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Blown billions, Part I

Blown billions, Part I

Banks in the Gulf and beyond are reeling from Saudi Arabia’s Saad and al-Gosaibi scandal. We look at the web of relationships behind a dispute that will change the way business is done in the region, reports Trend magazine. Part I

October 14, 2009 4:44 by

In its response to a suit filed against it on May 27 in New York by the UAE’s Mashreq, AHAB delivered a third-party summons to Maan al-Sanea and Awal, putting the blame for the missing money squarely on al-Sanea, who it names as “a senior executive of AHAB’s financial services division,” even though al-Sanea denies being involved in AHAB’s operations in any way.

The New York case alleges that al-Sanea “organized a massive fraud” by entering into transactions in AHAB’s name with third parties. “Al-Sanea obtained loans frequently using forged or falsified documents and then diverted the funds received to his own use,” the court document says, naming $10 billion as the amount of misappropriated funds. The specific transaction discussed in the Mashreq case – a transaction AHAB says its board and principals didn’t even know about until the case was filed – was only a recent part of a swindle going back years, claims AHAB.

“Over many years, through massive forgery of documents and the provision of phony confirmations and guarantees, acting in concert with entities that he controlled, including his wholly owned bank, third-party defendant Awal Bank Ltd., as well as third-party entities, al-Sanea fraudulently obtained money as a result of unauthorized, non- commercial transactions with a variety of financial institutions in the United States, the Middle East, and elsewhere, including, apparently, Mashreq,” the document states.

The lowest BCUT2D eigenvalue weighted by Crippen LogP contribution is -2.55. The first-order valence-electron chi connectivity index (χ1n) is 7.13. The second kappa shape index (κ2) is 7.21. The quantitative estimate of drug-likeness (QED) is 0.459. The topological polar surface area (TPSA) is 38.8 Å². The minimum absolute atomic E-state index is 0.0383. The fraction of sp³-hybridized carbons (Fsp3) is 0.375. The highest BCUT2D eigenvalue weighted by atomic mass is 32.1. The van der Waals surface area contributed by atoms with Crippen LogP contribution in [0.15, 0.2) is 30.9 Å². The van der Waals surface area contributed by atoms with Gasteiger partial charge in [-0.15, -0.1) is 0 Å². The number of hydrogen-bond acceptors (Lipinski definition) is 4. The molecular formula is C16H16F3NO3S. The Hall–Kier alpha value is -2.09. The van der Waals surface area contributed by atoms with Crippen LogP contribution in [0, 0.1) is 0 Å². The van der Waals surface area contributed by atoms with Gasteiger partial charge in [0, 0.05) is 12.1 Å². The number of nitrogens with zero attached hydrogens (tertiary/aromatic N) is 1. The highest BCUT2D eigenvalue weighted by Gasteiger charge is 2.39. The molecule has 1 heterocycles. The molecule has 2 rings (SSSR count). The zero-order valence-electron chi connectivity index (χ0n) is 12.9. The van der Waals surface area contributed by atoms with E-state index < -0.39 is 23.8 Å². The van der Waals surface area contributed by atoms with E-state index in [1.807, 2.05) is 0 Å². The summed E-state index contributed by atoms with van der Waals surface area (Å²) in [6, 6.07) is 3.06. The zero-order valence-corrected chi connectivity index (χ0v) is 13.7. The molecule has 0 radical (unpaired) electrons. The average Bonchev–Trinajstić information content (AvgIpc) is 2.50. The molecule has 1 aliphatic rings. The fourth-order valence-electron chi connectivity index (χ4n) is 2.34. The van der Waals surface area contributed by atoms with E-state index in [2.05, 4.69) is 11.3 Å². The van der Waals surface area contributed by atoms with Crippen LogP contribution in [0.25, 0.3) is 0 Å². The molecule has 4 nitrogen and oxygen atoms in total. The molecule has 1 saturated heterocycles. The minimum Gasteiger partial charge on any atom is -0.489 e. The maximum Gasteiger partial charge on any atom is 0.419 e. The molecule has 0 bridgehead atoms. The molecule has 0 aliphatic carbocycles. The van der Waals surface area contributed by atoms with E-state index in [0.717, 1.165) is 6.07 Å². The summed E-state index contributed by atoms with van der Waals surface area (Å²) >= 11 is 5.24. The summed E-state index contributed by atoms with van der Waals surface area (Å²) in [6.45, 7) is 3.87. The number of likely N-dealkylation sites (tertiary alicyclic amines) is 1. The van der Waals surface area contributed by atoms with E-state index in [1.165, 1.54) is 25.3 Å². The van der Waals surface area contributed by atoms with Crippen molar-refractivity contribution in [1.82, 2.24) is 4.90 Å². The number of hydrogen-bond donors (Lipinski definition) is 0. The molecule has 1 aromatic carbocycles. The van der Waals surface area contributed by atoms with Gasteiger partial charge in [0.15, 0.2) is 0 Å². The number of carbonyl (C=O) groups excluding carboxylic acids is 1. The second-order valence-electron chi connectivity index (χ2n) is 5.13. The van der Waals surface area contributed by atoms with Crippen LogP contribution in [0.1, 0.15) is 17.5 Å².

Saad Group calls these claims a “publicity stunt based on spurious and scurrilous accusations” and says al-Sanea “will respond in court in the correct manner.” According to one source familiar with the dispute, an issue likely to be raised in court is the validity of a power of attorney given to Maan al-Sanea by his father-in-law, Abdulaziz, prior to the latter’s death.

Many of the disputed transactions were said to have been signed on the basis of that document.

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1 Comment

  1. FG on October 14, 2009 7:45 pm

    Interesting synopsis of a developing story. Note that Al Sanea (his mother is related to Kuwait’s ruling Al-Sabah clan) did not work for AHAB until he married Sana, at which time he was effectively given management control of the AHAB owned Money Exchange – akin to a dowry of sorts. Sana and her husband were considered heirs to the business model that her father had built . It was Ahmad, the oldest of the Al Gosaibi brothers, who built the trading operations and laid the industrial foundation, but Abdulaziz who used it as collateral to leverage the family into the billion dollar league.

    Cousins Yousef and Saud (Sana’s younger brother) are managing AHAB’s operations but it is likely that they may not be the market makers their respective fathers were. That Saud may have been jealous of his brother-in-law is possible, but outright incompetence in management – well the owners are to wholly be blamed for that.


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